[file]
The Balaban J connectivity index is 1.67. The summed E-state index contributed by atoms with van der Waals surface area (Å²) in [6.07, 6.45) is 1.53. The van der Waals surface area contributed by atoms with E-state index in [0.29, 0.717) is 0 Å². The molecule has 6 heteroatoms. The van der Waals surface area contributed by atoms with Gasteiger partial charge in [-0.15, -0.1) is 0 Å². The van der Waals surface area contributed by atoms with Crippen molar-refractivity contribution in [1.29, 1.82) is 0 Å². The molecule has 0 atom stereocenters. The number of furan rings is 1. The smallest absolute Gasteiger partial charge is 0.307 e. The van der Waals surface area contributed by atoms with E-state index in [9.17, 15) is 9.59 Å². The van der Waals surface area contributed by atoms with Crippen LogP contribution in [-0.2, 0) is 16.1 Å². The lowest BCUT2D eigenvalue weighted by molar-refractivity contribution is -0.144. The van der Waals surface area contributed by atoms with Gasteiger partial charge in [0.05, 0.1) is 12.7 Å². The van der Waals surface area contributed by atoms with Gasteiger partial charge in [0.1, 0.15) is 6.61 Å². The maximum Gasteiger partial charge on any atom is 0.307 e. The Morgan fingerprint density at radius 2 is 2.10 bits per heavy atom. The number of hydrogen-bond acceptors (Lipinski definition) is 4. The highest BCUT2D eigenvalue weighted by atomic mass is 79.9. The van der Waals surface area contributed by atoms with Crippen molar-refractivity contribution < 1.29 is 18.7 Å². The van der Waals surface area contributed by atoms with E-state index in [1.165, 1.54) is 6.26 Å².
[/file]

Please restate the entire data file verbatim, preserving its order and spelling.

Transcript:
The Balaban J connectivity index is 1.67. The summed E-state index contributed by atoms with van der Waals surface area (Å²) in [6.07, 6.45) is 1.53. The van der Waals surface area contributed by atoms with E-state index in [0.29, 0.717) is 0 Å². The molecule has 6 heteroatoms. The van der Waals surface area contributed by atoms with Gasteiger partial charge in [-0.15, -0.1) is 0 Å². The van der Waals surface area contributed by atoms with Crippen molar-refractivity contribution in [1.29, 1.82) is 0 Å². The molecule has 0 atom stereocenters. The number of furan rings is 1. The smallest absolute Gasteiger partial charge is 0.307 e. The van der Waals surface area contributed by atoms with E-state index in [9.17, 15) is 9.59 Å². The van der Waals surface area contributed by atoms with Crippen LogP contribution in [-0.2, 0) is 16.1 Å². The lowest BCUT2D eigenvalue weighted by molar-refractivity contribution is -0.144. The van der Waals surface area contributed by atoms with Gasteiger partial charge in [0.05, 0.1) is 12.7 Å². The van der Waals surface area contributed by atoms with Gasteiger partial charge in [0.1, 0.15) is 6.61 Å². The maximum Gasteiger partial charge on any atom is 0.307 e. The Morgan fingerprint density at radius 2 is 2.10 bits per heavy atom. The number of hydrogen-bond acceptors (Lipinski definition) is 4. The highest BCUT2D eigenvalue weighted by atomic mass is 79.9. The van der Waals surface area contributed by atoms with Crippen molar-refractivity contribution < 1.29 is 18.7 Å². The van der Waals surface area contributed by atoms with E-state index in [1.165, 1.54) is 6.26 Å².